On the morning of September 25 1915, long lines of khaki-clad British infantry advanced on heavily defended German positions in and around Loos, a small coalmining town in the heart of the industrial area of north-east France, says Dr Derek Patrick, University of St Andrews.
The attack had been preceded by an artillery bombardment that began on September 21. Chlorine gas and smoke was discharged at 5.50am, to compensate for what Sir Douglas Haig, Commander First Army, whose men would execute the advance, considered insufficient artillery support.
This was the first time the British would use gas as a weapon in the First World War. Loos was not a battle of Britain’s choosing. It was fought in support of larger French operations in Artois and Champagne. Politically, it was important that Britain was seen to be playing her part in support of her French ally.
The British Expeditionary Force would attack on a wide front extending from the La Bassée Canal to Loos. From the outset Haig had serious reservations about the proposed offensive. The German defences overlooked the British front line along its full length, and the ground between was open, devoid of cover, and studded with industrial buildings, and mine workings, which presented a difficult challenge to Haig’s First Army.
The advantage as regards the Loos battlefield was clearly with the German defenders. The advance would be made by six divisions, with three in reserve, supported by more than 100 heavy guns. The attacking force included three regular, one territorial force and two new army divisions – 9th and 15th (Scottish) Divisions. Thirty-six battalions, half the number that participated in the opening stages of the battle, were from Scottish regiments. In total, more than 30,000 Scots would take part, most serving in the two Kitchener New Army divisions, representing communities across Scotland.
The ranks of these battalions, representative of each of the 10 Scottish infantry regiments, were not exclusively “Scottish”. The kilt and Scotland’s martial traditions had broad appeal. But the disproportionate number of Scots who went over the top at 6.30am on September 25 1915 ensured Loos would be remembered as a Scottish battle. Despite impressive gains on the opening day, Loos was a missed opportunity. The reserve divisions who could have exploited the gains of the 9th and 15th Divisions were too far from the battle area.
Consequently, the achievements of September 25 were the high water mark for the British Army at Loos, culminating in Sir John French’s removal as commander-in-chief of the British Expeditionary Force in December 1915, and replacement with Sir Douglas Haig. The battle would continue until October 13 1915, but any hopes for a major breakthrough had long since evaporated. Scotland’s contribution to the “great advance” is clearly reflected in the extensive casualty returns. Official sources record some 470 officer and 15,000 other rank casualties on the first day of the battle, although it has been suggested the figure could have been higher. Because Scottish divisions were making the main attacks, they suffered particularly heavily.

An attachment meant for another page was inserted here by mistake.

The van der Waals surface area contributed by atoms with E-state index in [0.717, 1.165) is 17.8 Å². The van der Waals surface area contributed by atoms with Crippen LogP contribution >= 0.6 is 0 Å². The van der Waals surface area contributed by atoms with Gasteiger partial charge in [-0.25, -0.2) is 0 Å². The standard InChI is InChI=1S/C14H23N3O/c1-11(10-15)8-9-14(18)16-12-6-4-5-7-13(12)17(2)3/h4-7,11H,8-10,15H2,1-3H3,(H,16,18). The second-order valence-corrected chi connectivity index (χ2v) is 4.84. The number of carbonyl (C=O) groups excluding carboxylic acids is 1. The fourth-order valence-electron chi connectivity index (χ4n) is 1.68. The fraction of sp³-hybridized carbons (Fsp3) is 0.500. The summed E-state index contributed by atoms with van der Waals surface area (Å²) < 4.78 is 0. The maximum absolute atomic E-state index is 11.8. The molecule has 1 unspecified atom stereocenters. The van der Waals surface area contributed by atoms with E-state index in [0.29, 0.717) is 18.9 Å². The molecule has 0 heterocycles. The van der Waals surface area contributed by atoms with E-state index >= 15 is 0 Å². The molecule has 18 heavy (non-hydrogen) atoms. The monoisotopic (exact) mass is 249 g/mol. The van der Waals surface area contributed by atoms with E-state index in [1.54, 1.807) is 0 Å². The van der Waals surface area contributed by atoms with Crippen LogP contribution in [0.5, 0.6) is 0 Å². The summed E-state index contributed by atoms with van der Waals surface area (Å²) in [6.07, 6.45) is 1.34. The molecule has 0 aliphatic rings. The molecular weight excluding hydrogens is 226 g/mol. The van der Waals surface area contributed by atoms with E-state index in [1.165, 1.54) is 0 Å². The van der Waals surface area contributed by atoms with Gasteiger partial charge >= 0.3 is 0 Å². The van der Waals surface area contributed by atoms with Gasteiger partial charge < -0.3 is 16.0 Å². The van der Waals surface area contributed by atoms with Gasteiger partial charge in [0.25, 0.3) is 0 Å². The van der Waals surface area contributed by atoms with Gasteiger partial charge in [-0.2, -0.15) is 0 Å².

The 4th Black Watch, “Dundee’s Own”, had gone into action with 21 officers and about 450 men. Casualties amounted to 20 officers and some 240 other ranks – killed, wounded and missing. The war exacted a heavy toll on the city. By the Armistice some 63% of eligible men had served with the colours, and more than 4,000 made the ultimate sacrifice. This contributed to one of the highest casualty rates in Scotland. Dundee’s experience of the war became synonymous with the fate of its battalion at Loos and each year, the bronze brazier on the Law is lit to commemorate the city’s losses.
A soldier’s story
James Ramsay of Kirkcaldy has written an account of his father’s lucky escape at the Battle of Loos: “My father, Private Robert Ramsay, was in The Black Watch (Royal Highlanders) and was 20 at the time. The information I have is a bit sparse, but what I know is that he fought at the Battle of Loos.
“They were being bombarded with shells. They heard them coming over, and were instructed to get behind a hay stack but my father just fell to the ground. The hay stack was demolished and everyone was killed – apart from my father. He was hit in the back with a piece of shrapnel, wounding him, but he was very lucky – he had his rations on his back with biscuits and tinned bully beef, and he reckoned the tin helped to stop the impact of the shrapnel and probably saved his life.
“He crawled for quite a distance with blood filling his boots. He eventually came to a small house. He asked where the nearby medical centre was and they took him there. It was like a conveyer belt with all the wounded getting treatment.
“He was then taken to the coast and then on to England where he was put on a train for Scotland. He actually travelled in the luggage rack for the journey to Stobhill Hospital in Glasgow for treatment. He had a hole in his back the size of your fist.
“He was then moved to Chatsworth Mansion House near Derby for convalescence.
“Once he was fit, he became a Redcap. After that he worked on various farms in the East Neuk of Fife. He lived till he was 95 and today his family all owe their lives to that tin of bully beef.”
Courier reader Bill Naismith has sent in the notification of his grandfather Thomas Naismith’s, death which occurred during the 4th Battalion’s (Dundee’s Own) action during the Battle of Loos, September 25, 1915 at Moulin Pietre near Neuve Chapelle, north of La Bassee canal.
“A report of the last sighting of him in enemy trenches was published in The Courier in an article not long after the battle. He left a widow and six children.”
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